People received care and support that was evidently person-centred. We received overwhelming feedback of the positive impact this had on people and how they had changed people’s lives. We saw excellent examples of how the care and support people received enriched their lives through meaningful activities. The service was proactive in its response to concerns or complaints and people knew how to feedback their experiences.

The registered manager planned and promoted holistic, person-centred, high-quality care resulting in excellent outcomes for people. The values and culture embedded in the service ensured people were at the heart of the care and support they received. Carers and staff told us they received excellent support from management and staff told us they were extremely proud to work for the service. There was a very open and transparent culture and people were empowered to voice their opinions

Inspection carried out on 19 May 2016

During a routine inspection

This was an announced inspection that took place on 19, 23, 24, 25, 26 May and 1 June 2016. The service was last inspected in September 2014 and was found to be meeting all the regulations we reviewed.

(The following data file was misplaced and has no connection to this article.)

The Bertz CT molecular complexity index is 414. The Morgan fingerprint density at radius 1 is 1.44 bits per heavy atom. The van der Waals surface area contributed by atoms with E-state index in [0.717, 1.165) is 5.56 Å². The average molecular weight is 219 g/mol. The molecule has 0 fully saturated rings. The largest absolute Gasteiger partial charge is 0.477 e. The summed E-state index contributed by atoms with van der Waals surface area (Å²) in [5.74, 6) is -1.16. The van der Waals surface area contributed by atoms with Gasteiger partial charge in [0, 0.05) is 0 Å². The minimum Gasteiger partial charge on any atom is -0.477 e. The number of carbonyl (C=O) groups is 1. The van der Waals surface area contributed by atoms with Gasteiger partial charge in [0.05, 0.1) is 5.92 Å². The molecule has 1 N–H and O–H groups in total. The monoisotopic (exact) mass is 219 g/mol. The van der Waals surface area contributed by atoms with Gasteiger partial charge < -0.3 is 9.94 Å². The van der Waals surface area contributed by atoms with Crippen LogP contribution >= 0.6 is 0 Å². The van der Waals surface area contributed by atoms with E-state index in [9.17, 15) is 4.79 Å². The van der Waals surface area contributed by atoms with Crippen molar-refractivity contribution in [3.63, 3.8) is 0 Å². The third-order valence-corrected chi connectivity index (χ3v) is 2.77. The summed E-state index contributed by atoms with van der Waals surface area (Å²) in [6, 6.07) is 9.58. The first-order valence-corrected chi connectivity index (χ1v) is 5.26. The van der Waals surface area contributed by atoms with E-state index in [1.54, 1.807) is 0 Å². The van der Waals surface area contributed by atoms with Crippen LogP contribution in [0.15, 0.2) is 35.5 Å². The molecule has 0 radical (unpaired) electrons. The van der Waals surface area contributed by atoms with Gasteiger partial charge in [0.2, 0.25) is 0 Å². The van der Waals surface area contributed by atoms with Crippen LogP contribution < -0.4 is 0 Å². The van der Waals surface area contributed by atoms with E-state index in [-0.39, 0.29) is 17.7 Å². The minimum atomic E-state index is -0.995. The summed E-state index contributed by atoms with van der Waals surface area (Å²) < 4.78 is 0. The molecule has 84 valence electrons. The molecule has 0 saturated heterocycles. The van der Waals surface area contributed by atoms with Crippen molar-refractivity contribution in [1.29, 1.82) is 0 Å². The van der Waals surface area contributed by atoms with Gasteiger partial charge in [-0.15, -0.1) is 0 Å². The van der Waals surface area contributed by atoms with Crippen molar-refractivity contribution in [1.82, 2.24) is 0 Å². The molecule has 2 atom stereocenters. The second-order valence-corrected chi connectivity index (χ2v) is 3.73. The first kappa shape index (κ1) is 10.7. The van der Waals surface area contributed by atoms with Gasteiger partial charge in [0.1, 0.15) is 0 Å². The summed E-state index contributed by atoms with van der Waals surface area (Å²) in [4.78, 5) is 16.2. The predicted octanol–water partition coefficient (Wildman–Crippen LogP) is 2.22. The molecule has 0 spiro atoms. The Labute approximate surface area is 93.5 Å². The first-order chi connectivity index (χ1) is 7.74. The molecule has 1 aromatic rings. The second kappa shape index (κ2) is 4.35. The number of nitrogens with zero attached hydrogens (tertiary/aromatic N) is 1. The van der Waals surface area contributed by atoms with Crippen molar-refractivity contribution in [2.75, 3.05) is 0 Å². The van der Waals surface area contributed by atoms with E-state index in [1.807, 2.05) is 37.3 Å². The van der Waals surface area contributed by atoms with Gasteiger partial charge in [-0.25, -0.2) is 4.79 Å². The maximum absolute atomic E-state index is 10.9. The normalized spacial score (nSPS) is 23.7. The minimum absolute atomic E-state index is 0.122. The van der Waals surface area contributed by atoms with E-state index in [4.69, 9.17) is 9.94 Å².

The service provides long term placements, short breaks, respite care, day care and emergency care for adults with a range of needs, within carers’ own homes. Carers are recruited, assessed and supported to carry out this provision of care. People have the opportunity to live in an ordinary home as part of the carer’s family. Respite care is provided to people living with their own family and also to people living within a shared lives placement. The service operates throughout Lancashire and is the largest Shared Lives provider in the Country, supporting 11% of the Adult Learning Disability population within the Lancashire Local Authority boundary. A total of 371 people were being supported within 287 households at the time of our inspection. 227 of those were being supported on a long term basis.